• £40m of new funding for victims of 1960s Thalidomide scandal and lifetime support guarantee
  • £10m to support armed forces veterans with mental health needs

Sport and arts

  • Nearly £400m to help arts venues in England, including museums and galleries, re-open
  • £300m recovery package for professional sport and £25m for grassroots football
  • £1.2m to help stage delayed Women’s Euros football tournament in England in 2022

Alcohol, tobacco and fuel

  • All alcohol duties to be frozen for second year running
  • No extra tax on spirits, wine, cider or beer
  • Fuel duty to be frozen for eleventh consecutive year
  • Tobacco duties rose in November but no further rise in this Budget

 

Reactions to the Budget from the Institute of Chartered Accountants in England & Wales (ICAEW)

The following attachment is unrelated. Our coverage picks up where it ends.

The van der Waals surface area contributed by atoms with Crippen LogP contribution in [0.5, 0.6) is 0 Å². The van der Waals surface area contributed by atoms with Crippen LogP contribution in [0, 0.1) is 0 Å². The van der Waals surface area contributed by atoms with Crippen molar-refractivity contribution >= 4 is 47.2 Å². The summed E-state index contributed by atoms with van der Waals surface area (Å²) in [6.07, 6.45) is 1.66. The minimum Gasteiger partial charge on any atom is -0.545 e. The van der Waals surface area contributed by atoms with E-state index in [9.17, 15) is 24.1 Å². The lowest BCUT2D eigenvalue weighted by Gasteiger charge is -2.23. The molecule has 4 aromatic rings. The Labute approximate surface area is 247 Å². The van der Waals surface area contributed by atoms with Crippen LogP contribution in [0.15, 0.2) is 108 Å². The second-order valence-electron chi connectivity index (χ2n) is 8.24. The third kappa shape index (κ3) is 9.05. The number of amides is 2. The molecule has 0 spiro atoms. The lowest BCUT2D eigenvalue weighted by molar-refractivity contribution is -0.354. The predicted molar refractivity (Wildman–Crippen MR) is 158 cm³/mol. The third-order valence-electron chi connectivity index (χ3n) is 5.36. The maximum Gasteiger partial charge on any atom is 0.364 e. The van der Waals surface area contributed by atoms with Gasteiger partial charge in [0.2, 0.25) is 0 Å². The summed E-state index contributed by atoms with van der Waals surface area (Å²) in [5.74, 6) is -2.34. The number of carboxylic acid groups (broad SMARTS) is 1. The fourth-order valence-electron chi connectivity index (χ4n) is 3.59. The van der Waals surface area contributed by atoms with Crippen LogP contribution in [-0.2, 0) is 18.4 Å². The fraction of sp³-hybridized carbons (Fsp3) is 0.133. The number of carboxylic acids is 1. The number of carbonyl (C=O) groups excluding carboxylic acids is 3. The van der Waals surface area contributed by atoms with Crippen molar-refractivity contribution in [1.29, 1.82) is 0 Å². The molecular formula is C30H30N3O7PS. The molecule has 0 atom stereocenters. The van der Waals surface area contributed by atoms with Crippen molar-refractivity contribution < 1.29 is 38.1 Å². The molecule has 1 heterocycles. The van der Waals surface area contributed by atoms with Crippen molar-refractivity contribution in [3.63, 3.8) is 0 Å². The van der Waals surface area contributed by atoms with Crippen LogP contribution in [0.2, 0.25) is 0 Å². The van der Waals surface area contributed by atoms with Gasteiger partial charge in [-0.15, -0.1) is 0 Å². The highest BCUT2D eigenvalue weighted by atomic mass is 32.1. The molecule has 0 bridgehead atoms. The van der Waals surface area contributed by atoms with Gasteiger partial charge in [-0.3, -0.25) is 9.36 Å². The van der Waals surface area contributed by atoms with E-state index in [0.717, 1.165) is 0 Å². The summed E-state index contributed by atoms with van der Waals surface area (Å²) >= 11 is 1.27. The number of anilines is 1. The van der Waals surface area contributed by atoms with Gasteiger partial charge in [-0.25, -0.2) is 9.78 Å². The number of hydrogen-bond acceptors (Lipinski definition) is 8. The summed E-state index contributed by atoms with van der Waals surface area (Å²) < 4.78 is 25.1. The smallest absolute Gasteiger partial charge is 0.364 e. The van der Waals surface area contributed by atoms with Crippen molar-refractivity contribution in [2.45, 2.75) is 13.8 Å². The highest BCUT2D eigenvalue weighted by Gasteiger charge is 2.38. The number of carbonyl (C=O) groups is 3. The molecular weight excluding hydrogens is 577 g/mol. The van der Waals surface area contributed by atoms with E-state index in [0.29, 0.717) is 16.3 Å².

Michael Izza, ICAEW Chief Executive, said:

“This Budget was an opportunity for the Chancellor to build a bridge to economic recovery. To a significant extent, the extension to the furlough scheme and to other financial support measures did that, and this will enable companies to plan effectively over the next six months. In the longer term, the incentives for investment, such as the super deduction, will help to make the UK competitive in the post-crisis global economy, perhaps offsetting the effect of the planned increase in corporation tax. However, businesses will be wondering why there was very little on post-Brexit trade.